Last week, Oscar-nominated actor Michael Clarke Duncan, 54, was rushed to the hospital suffering from a heart attack in his Los Angeles home. His lifesaver was simple: CPR. Duncan’s reality-star girlfriend, Omarosa Manigualt-Stallworth, performed the technique on him at 2 a.m. to resuscitate him. And thankfully her actions worked—Duncan is currently in stable condition and is expected to make a full recovery.
Cardiopulmonary resuscitation (CPR) is a technique that anyone can use to save someone's life whose heart has stopped or if they have stopped breathing. CPR has been around since 1740, and over the years the recommendations of how to perform it correctly have changed. There are different techniques of CPR for those who are trained and untrained, writes the Huffington Post:
The Mayo Clinic reports that if you're not trained in CPR, you should just do hands-only CPR—which includes using your hands to compress the chest about 100 times per minute—until medical professionals arrive to take over.
If you're trained but don't quite remember all the steps, it's still recommended to do hands-only CPR; but if you're trained and remember what you're doing, the Mayo Clinic recommends doing about 30 chest compressions, with rescue breaths in-between.
To conduct CPR, remember the acronym "CAB," which stands for circulation, airway, breathing. Circulation means doing chest compressions to get the blood moving again, airway means tilting the person's head so that the airway is opened up, and breathing means breathing into the person's airway.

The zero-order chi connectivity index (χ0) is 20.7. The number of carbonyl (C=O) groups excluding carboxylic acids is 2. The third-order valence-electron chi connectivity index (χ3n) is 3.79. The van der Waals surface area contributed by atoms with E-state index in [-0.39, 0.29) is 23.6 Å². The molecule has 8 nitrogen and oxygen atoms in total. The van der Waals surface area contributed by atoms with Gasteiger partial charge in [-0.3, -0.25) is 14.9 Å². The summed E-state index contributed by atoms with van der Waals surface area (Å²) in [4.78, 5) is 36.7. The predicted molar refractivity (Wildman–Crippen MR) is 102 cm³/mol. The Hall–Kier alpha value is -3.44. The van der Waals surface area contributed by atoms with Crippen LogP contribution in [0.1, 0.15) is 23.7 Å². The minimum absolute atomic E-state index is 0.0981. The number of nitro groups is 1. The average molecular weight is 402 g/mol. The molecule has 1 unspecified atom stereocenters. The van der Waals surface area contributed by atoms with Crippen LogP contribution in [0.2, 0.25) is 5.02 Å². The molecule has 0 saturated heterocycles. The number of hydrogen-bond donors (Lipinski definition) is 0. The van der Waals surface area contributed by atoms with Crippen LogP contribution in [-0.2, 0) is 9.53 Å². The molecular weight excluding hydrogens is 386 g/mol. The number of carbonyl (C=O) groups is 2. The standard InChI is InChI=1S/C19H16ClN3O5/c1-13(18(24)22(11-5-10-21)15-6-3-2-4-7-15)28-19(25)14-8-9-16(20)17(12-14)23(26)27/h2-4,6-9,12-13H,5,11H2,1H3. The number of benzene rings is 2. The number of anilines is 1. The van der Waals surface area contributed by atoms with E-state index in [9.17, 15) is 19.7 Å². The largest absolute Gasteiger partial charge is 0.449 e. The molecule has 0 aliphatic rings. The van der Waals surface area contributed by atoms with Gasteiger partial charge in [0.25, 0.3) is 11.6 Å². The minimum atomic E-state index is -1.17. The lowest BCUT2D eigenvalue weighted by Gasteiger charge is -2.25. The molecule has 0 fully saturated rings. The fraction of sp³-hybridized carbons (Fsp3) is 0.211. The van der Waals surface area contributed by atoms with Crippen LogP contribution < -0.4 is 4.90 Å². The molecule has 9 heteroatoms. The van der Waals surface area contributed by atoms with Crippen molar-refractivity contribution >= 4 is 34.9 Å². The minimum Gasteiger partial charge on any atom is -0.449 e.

It's important to stress that CPR is the difference between life and death.
About 92 percent of people suffering from a heart attack die before they reach the hospital and health experts believe if more people knew CPR it could double and even triple a person's chance of survival. But, according to the American Heart Association, 70 percent of Americans feel helpless when the situation arises because they don't know how to do it. This is extremely problematic, given that 88 percent of all heart attacks occur at home.
The American Heart Association offers up some more reasons why we all need to know CPR:
—Failure to act in a cardiac emergency can lead to unnecessary deaths.
—Effective bystander CPR provided immediately after sudden cardiac arrest can double or triple a victim’s chance of survival, but only 32 percent of cardiac arrest victims get CPR from a bystander.
—Sadly, less than eight percent of people who suffer cardiac arrest outside the hospital survive.
—The American Heart Association trains more than 12 million people in CPR annually, to equip Americans with the skills they need to perform bystander CPR.
CPR is especially important to African-Americans, given that we are almost twice as likely to have a heart attack at home, work or other public places compared to our white counterparts. Also, our survival rate is twice as bad and we are less likely to receive CPR.
To find a CPR course in your area, go here.
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(Photo: Justin Sullivan/Getty Images)